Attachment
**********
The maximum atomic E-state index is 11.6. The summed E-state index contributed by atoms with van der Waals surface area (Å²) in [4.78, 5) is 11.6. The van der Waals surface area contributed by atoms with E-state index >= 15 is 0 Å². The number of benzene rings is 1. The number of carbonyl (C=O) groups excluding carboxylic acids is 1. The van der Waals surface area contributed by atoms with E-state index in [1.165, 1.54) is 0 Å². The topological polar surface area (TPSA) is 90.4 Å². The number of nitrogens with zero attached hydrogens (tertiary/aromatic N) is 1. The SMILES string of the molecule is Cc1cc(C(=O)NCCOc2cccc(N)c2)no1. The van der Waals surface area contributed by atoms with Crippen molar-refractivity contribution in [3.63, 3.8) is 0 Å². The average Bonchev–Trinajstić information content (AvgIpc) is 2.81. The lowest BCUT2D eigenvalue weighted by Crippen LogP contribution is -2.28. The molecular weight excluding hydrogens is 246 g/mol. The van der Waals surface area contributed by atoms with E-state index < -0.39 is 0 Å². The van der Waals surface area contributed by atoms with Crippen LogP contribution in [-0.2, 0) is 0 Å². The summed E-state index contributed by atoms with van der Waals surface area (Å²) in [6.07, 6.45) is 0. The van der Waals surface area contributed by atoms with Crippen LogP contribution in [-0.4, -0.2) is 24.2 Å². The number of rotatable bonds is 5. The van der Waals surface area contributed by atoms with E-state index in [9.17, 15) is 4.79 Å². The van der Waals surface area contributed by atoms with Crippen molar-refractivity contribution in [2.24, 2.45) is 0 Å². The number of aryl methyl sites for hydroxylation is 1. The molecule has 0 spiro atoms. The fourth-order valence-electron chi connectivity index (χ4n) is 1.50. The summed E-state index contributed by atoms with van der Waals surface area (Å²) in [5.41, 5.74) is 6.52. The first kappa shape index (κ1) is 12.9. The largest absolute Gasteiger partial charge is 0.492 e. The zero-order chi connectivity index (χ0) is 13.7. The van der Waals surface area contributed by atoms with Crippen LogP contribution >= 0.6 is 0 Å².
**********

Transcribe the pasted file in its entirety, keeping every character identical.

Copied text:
The maximum atomic E-state index is 11.6. The summed E-state index contributed by atoms with van der Waals surface area (Å²) in [4.78, 5) is 11.6. The van der Waals surface area contributed by atoms with E-state index >= 15 is 0 Å². The number of benzene rings is 1. The number of carbonyl (C=O) groups excluding carboxylic acids is 1. The van der Waals surface area contributed by atoms with E-state index in [1.165, 1.54) is 0 Å². The topological polar surface area (TPSA) is 90.4 Å². The number of nitrogens with zero attached hydrogens (tertiary/aromatic N) is 1. The SMILES string of the molecule is Cc1cc(C(=O)NCCOc2cccc(N)c2)no1. The van der Waals surface area contributed by atoms with Crippen molar-refractivity contribution in [3.63, 3.8) is 0 Å². The average Bonchev–Trinajstić information content (AvgIpc) is 2.81. The lowest BCUT2D eigenvalue weighted by Crippen LogP contribution is -2.28. The molecular weight excluding hydrogens is 246 g/mol. The van der Waals surface area contributed by atoms with E-state index < -0.39 is 0 Å². The van der Waals surface area contributed by atoms with Crippen LogP contribution in [-0.2, 0) is 0 Å². The summed E-state index contributed by atoms with van der Waals surface area (Å²) in [6.07, 6.45) is 0. The van der Waals surface area contributed by atoms with Crippen LogP contribution in [-0.4, -0.2) is 24.2 Å². The number of rotatable bonds is 5. The van der Waals surface area contributed by atoms with E-state index in [9.17, 15) is 4.79 Å². The van der Waals surface area contributed by atoms with Crippen molar-refractivity contribution in [2.24, 2.45) is 0 Å². The number of aryl methyl sites for hydroxylation is 1. The molecule has 0 spiro atoms. The fourth-order valence-electron chi connectivity index (χ4n) is 1.50. The summed E-state index contributed by atoms with van der Waals surface area (Å²) in [5.41, 5.74) is 6.52. The first kappa shape index (κ1) is 12.9. The largest absolute Gasteiger partial charge is 0.492 e. The zero-order chi connectivity index (χ0) is 13.7. The van der Waals surface area contributed by atoms with Crippen LogP contribution >= 0.6 is 0 Å².